|■Tokyo National Research Institute for Cultural Properties
||■Center for Conservation Science
|■Department of Art Research, Archives and Information Systems
||■Japan Center for International Cooperation in Conservation
|■Department of Intangible Cultural Heritage
In line with the new medium-term plan, we changed the name of departments and sections for the sake of simplicity as of April 1st, 2016 as per the attached chart.
Your continued understanding and support will be very much appreciated.
Yoshimatsu Goseda (right) and Seiki Kuroda
From a commemorative photo of a get-together among Bun-ten exhibitors (“Bijutsu Shinpo” Vol. 12, No. 2 December 1923)
The Institute owns a large number of letters addressed to Seiki Kuroda (1866-1924), a Western-style painter who was deeply involved in establishing the Institute. Regarding them as valuable materials that help us look into a network of personal contacts involving Kuroda, the Department of Art Research, Archives and Information Systems has worked on their republication and research, while seeking cooperation from outside researchers. As part of this initiative, Mr. Takuro Tsunoda, a curator of the Kanagawa Prefectural Museum of Cultural History, was invited to give a presentation titled “Reading letters addressed to Seiki Kuroda from Yoshimatsu Goseda – Profile, Tokyo School of Fine Arts, and History of Western-style Painting in the Meiji Period” at the seminar of the department held on April 21.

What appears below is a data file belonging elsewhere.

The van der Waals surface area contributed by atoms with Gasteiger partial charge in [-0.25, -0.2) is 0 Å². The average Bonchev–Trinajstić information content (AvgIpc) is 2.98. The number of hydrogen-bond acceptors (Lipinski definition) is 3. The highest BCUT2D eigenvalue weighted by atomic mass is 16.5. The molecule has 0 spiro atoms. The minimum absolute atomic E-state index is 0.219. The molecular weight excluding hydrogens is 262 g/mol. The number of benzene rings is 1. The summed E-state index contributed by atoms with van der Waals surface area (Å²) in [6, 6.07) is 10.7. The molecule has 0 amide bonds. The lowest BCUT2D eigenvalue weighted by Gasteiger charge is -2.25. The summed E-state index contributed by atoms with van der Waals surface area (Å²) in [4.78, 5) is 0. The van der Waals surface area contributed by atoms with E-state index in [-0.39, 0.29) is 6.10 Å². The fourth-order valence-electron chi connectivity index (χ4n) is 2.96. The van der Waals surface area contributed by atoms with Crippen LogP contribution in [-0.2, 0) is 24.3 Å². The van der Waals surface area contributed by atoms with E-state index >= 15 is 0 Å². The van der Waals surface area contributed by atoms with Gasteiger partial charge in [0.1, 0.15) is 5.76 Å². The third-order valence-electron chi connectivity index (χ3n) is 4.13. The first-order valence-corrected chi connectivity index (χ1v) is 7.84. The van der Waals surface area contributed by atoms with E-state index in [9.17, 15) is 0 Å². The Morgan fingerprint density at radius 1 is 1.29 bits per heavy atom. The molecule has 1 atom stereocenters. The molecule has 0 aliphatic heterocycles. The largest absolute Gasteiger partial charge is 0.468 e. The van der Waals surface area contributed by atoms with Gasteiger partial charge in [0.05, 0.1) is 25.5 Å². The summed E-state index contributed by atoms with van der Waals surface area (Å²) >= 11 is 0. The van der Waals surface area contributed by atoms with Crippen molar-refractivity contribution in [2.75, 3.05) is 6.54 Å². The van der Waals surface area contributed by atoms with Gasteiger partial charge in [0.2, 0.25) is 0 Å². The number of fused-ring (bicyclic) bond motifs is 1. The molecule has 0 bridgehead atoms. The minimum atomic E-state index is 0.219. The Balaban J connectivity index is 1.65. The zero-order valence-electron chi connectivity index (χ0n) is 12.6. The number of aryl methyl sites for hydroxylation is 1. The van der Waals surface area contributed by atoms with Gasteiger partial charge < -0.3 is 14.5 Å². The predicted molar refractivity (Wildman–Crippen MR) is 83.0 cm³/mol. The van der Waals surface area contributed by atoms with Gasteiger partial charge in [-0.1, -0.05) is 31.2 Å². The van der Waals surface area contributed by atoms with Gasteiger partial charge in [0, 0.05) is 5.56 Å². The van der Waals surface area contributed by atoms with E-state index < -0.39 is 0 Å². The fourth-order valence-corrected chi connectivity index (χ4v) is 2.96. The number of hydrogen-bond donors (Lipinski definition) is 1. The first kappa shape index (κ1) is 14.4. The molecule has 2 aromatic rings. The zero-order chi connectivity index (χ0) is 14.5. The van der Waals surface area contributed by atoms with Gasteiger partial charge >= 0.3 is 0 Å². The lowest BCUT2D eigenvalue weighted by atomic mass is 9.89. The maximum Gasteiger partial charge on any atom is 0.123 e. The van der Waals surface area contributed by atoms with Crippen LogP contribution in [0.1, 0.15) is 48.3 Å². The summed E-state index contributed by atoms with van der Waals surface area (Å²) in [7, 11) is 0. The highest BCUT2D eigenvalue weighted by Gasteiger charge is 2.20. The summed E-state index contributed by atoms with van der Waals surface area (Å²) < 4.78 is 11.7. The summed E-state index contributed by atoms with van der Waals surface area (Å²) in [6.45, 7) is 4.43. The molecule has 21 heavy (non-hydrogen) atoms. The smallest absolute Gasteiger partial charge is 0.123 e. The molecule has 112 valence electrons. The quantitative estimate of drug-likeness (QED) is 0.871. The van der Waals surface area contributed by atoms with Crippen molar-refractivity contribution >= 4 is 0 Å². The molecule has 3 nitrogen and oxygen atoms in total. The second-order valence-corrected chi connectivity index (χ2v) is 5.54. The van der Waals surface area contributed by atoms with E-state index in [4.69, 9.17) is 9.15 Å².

In recent years, Yoshimatsu Goseda (1855-1915), who is one of the leading Western-style painters in the first half of the Meiji period, has been reevaluated and reviewed through exhibitions and studies by Mr. Tsunoda. Yoshimatsu, who grew up in a family of machie-shi (town painters), went to France earlier than Seiki Kuroda and won a prize at a salon, displaying his talent. After returning to Japan in 1889, however, his activities were rather low-profile. Thus, he was treated as a person whose existence has been forgotten in art circles. Mr. Tsunoda’s presentation this time dealt with the details surrounding the latter half of Yoshimatsu’s life, which had not been told very much, through 25 letters that he addressed to Kuroda since 1908. In many of these letters, Yoshimatsu, who was trying to sell his old works to the Tokyo School of Fine Arts, asked Kuroda, who was a professor of the school, to go between. Kuroda replaced the previous generation, including Yoshimatsu, and led the world of Western-style painting in those days. In fact, a great many Western-style paintings that Yoshimatsu created in the early Meiji period while he was in Europe, such as “Ayatsuri Shibai,” were included in the collection at the school, where Kuroda worked, allowing you to make a survey of the trends in Western-style paintings from the early to the late Meiji period. Mr. Tsunoda’s presentation was an attempt to find positive significance in the creation of the history of Western-style painting in the Meiji period from exchanges between Yoshimatsu and Kuroda, which went beyond their respective positions, and reminded us of the importance of these letters that describe the background.